We talked about a natural mineral and how it can boost collagen, and now we’re talking about how other natural plant phytochemicals can help as well.
Plants and fruits that contain anthocyanidins (pigments that give some plants their vibrant color) and antioxidants can also help the body produce collagen and support clear skin.
First off, these phytochemicals naturally fight free radicals. Free radicals cause oxidative stress on skin, which may contribute to age-related skin conditions (like wrinkles) and even disease (like heart disease). (6)
What’s more, plants that pack natural vitamins like C and E may help your skin retain a youthful glow, while boosting collagen-production. In fact, these two vitamins work together!
One study published in the International Journal of Cosmetic Science found that your body may need vitamin C in order to properly store collagen (8).
Another study published in Dermato Endocrinology found that vitamin E can help strengthen the effects of vitamin C while also acting as an antioxidant. Vitamin E can be found in rice bran.
Special Mention: Aloe Vera
Aloe vera is a solid example of a plant that boasts antioxidants and vitamins. In fact, Baylor College of Medicine reports the plant contains vitamin C and provides anti-inflammatory benefits.
One study published in Biopolymers also found that this plant could help the body produce collagen due to its polysaccharides and how they help link amino acids together. (9)
We hoped you learned a lot about collagen production! You may be wondering which Purium products could help accomplish this feat.
Here is our list of recommendations:
RENEW Hair, Skin and Nails – Natural silica support from bamboo and horsetail
Super Amino 23 – Protein synthesis
Apothe-Cherry – Tart cherries for antioxidants and anthocyanidins
C From Nature – Amla berry for natural vitamin C
Aloe Vera 40 X – Pure and potent aloe vera
Rice Bran Solubles – Natural source of vitamin E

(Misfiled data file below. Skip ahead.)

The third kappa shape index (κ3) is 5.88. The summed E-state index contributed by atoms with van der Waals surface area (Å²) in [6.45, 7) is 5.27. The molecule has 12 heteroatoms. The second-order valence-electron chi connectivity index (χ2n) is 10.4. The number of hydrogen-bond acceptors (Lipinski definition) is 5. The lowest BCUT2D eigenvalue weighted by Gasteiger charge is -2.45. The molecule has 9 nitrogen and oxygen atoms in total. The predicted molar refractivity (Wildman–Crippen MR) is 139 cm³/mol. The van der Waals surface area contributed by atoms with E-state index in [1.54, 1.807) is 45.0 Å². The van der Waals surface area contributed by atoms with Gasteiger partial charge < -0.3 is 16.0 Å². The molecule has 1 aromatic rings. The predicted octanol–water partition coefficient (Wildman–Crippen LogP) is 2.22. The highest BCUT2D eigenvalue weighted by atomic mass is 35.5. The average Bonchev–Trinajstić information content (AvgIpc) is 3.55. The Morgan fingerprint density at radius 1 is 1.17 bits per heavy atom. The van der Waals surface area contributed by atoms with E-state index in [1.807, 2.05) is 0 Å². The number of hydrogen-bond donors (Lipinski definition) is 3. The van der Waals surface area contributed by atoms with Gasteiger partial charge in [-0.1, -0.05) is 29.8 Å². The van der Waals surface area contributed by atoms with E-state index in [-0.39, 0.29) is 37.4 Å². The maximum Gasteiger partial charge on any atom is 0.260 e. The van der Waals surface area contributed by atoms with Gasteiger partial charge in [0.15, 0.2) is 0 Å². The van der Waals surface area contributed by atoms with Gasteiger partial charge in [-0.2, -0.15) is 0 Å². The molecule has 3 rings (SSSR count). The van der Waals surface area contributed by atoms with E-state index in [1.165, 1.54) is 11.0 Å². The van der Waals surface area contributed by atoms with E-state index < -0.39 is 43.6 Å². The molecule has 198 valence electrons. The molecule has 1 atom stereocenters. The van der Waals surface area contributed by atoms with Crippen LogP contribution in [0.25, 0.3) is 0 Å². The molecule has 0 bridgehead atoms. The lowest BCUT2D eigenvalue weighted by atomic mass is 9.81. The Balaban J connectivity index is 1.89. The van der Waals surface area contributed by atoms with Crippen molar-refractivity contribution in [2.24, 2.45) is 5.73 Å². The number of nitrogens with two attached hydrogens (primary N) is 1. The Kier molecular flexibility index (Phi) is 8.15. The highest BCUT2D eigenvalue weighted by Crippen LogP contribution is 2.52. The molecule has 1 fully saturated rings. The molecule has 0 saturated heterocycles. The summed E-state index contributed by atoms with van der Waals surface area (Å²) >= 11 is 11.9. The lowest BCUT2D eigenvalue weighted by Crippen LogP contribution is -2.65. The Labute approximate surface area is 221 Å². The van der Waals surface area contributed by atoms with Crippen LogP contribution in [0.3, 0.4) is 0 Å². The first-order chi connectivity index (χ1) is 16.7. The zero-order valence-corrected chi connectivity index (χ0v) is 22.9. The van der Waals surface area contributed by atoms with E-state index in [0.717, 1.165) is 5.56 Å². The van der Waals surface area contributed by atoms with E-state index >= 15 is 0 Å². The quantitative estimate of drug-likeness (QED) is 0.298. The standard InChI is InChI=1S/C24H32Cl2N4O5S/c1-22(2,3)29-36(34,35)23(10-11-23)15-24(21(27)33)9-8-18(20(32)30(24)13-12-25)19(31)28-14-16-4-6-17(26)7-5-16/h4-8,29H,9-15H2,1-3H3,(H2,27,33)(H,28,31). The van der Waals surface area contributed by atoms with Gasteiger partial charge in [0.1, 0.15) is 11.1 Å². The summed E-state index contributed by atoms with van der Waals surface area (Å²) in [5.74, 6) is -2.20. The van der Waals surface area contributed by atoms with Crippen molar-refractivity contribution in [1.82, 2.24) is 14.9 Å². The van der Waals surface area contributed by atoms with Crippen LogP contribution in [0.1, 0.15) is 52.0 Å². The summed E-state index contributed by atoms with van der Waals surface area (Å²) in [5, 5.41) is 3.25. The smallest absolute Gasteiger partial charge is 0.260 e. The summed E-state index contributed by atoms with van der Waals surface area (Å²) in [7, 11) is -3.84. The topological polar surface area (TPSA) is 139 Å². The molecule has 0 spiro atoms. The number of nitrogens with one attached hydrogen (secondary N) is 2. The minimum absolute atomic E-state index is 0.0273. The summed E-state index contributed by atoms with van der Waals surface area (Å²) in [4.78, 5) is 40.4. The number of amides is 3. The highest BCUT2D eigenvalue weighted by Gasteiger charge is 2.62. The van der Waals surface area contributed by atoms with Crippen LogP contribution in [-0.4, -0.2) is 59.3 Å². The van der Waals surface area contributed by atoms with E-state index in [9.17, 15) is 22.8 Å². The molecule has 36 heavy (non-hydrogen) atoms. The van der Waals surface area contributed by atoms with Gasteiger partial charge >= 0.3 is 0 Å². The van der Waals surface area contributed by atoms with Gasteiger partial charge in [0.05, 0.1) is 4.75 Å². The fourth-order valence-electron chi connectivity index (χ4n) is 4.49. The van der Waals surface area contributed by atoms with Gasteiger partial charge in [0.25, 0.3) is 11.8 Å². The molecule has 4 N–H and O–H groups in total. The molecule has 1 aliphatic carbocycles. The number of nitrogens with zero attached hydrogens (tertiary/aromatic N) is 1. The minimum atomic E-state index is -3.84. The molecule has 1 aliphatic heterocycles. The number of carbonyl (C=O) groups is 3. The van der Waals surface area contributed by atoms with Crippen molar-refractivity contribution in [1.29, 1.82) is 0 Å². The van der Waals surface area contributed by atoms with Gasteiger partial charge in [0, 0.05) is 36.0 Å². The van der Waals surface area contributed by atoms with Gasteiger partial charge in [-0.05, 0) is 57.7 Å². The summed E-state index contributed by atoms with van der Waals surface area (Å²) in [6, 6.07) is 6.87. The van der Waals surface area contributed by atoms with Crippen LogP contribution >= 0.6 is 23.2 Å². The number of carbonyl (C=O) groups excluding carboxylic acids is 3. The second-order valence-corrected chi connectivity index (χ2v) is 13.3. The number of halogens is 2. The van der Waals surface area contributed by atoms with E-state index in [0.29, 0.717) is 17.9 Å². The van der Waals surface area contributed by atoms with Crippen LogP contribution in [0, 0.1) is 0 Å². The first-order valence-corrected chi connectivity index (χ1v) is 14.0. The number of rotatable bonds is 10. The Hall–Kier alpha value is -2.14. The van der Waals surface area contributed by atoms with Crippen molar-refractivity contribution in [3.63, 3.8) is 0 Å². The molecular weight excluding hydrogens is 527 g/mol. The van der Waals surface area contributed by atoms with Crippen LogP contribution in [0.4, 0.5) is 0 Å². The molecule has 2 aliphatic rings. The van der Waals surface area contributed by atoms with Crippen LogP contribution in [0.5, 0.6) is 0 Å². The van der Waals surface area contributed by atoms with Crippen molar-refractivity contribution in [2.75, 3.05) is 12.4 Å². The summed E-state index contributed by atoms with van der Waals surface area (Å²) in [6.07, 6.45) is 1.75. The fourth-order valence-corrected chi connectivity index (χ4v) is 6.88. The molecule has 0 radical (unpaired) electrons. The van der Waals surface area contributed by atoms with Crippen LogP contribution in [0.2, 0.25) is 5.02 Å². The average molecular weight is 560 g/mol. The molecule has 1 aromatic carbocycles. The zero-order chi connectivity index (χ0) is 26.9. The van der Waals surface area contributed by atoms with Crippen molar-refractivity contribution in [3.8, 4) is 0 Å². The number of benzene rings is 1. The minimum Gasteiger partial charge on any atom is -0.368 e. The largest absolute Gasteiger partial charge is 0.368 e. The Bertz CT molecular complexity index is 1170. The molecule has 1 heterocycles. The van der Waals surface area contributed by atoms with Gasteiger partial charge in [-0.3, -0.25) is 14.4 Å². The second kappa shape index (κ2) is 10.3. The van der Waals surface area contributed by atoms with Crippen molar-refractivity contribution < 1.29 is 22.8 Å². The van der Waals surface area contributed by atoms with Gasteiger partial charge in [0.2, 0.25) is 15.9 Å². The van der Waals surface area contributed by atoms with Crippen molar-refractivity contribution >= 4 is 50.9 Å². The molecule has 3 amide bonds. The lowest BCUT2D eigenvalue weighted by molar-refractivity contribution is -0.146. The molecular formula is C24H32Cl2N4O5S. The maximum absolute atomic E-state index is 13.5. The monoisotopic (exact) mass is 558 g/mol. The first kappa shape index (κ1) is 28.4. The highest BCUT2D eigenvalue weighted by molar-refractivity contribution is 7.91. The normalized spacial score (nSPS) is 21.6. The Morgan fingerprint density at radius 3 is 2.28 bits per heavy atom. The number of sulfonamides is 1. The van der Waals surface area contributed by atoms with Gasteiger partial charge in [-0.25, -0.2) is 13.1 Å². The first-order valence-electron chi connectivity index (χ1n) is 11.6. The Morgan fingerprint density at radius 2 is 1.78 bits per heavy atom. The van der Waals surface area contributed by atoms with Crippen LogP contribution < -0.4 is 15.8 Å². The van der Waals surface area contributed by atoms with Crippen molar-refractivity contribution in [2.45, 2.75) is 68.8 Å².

** Enter referral code AMPLIFYYOURLOVE for $50 off your first order **
Lodish, H., Berk, A., Zipursky, S. L., Matsudaira, P., Baltimore, D., & Darnell, J. (2000). Molecular cell biology 4th edition. National Center for Biotechnology Information, Bookshelf.
Ganceviciene, R., Liakou, A. I., Theodoridis, A., Makrantonaki, E., & Zouboulis, C. C. (2012). Skin anti-aging strategies. Dermato-endocrinology, 4(3), 308-319.
Martin, K. R. (2007). The chemistry of silica and its potential health benefits. The Journal of nutrition, health & aging, 11(2), 94.
Wickett, R. R., Kossmann, E., Barel, A., Demeester, N., Clarys, P., Berghe, D. V., & Calomme, M. (2007). Effect of oral intake of choline-stabilized orthosilicic acid on hair tensile strength and morphology in women with fine hair. Archives of dermatological research, 299(10), 499-505.
Araújo, L. A. D., Addor, F., & Campos, P. M. B. G. M. (2016). Use of silicon for skin and hair care: an approach of chemical forms available and efficacy. Anais brasileiros de dermatologia, 91(3), 331-335.
Pham-Huy, L. A., He, H., & Pham-Huy, C. (2008). Free radicals, antioxidants in disease and health. International journal of biomedical science: IJBS, 4(2), 89.
Lobo, V., Patil, A., Phatak, A., & Chandra, N. (2010). Free radicals, antioxidants and functional foods: Impact on human health. Pharmacognosy reviews, 4(8), 118.
Boyera, N., Galey, I., & Bernard, B. A. (1998). Effect of vitamin C and its derivatives on collagen synthesis and cross‐linking by normal human fibroblasts. International Journal of Cosmetic Science, 20(3), 151-158.
Tsai, S. W., Liu, R. L., Hsu, F. Y., & Chen, C. C. (2006). A study of the influence of polysaccharides on collagen self‐assembly: Nanostructure and kinetics. Biopolymers: Original Research on Biomolecules, 83(4), 381-388.
Original article found here: https://blog.puriumcorp.com/2019/09/09/vegan-collagen-boosters/